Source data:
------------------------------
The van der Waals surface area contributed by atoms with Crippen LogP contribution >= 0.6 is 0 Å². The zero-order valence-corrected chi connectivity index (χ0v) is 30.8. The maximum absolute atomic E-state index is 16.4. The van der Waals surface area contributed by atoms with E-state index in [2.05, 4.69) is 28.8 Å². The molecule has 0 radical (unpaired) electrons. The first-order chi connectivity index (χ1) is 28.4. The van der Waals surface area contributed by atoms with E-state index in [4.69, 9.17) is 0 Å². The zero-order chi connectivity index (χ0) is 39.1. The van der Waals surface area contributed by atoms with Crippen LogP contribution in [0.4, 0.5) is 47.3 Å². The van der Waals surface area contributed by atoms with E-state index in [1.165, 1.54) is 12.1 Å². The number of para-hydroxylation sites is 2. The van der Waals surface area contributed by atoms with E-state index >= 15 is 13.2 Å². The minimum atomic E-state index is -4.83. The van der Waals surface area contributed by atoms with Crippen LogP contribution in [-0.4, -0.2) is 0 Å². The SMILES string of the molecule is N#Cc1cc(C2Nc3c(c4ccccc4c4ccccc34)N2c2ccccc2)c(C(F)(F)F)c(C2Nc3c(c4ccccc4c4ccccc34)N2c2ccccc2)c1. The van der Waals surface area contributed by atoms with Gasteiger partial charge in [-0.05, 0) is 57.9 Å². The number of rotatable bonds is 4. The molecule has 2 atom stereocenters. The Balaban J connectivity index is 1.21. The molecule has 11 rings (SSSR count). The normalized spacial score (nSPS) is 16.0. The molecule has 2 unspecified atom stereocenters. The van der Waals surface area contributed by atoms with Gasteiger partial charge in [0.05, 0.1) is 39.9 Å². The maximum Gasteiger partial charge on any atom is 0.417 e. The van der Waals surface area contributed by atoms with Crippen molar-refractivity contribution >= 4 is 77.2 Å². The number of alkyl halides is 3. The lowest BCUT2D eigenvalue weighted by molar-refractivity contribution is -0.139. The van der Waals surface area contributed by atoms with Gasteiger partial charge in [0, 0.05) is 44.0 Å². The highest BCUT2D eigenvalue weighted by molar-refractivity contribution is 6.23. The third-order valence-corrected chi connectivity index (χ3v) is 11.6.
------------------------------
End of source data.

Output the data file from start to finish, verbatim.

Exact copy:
The van der Waals surface area contributed by atoms with Crippen LogP contribution >= 0.6 is 0 Å². The zero-order valence-corrected chi connectivity index (χ0v) is 30.8. The maximum absolute atomic E-state index is 16.4. The van der Waals surface area contributed by atoms with E-state index in [2.05, 4.69) is 28.8 Å². The molecule has 0 radical (unpaired) electrons. The first-order chi connectivity index (χ1) is 28.4. The van der Waals surface area contributed by atoms with E-state index in [4.69, 9.17) is 0 Å². The zero-order chi connectivity index (χ0) is 39.1. The van der Waals surface area contributed by atoms with Crippen LogP contribution in [0.4, 0.5) is 47.3 Å². The van der Waals surface area contributed by atoms with E-state index in [1.165, 1.54) is 12.1 Å². The number of para-hydroxylation sites is 2. The van der Waals surface area contributed by atoms with E-state index >= 15 is 13.2 Å². The minimum atomic E-state index is -4.83. The van der Waals surface area contributed by atoms with Crippen LogP contribution in [-0.4, -0.2) is 0 Å². The SMILES string of the molecule is N#Cc1cc(C2Nc3c(c4ccccc4c4ccccc34)N2c2ccccc2)c(C(F)(F)F)c(C2Nc3c(c4ccccc4c4ccccc34)N2c2ccccc2)c1. The van der Waals surface area contributed by atoms with Gasteiger partial charge in [-0.05, 0) is 57.9 Å². The number of rotatable bonds is 4. The molecule has 2 atom stereocenters. The Balaban J connectivity index is 1.21. The molecule has 11 rings (SSSR count). The normalized spacial score (nSPS) is 16.0. The molecule has 2 unspecified atom stereocenters. The van der Waals surface area contributed by atoms with Gasteiger partial charge in [0.05, 0.1) is 39.9 Å². The maximum Gasteiger partial charge on any atom is 0.417 e. The van der Waals surface area contributed by atoms with Crippen molar-refractivity contribution >= 4 is 77.2 Å². The number of alkyl halides is 3. The lowest BCUT2D eigenvalue weighted by molar-refractivity contribution is -0.139. The van der Waals surface area contributed by atoms with Gasteiger partial charge in [0, 0.05) is 44.0 Å². The highest BCUT2D eigenvalue weighted by molar-refractivity contribution is 6.23. The third-order valence-corrected chi connectivity index (χ3v) is 11.6.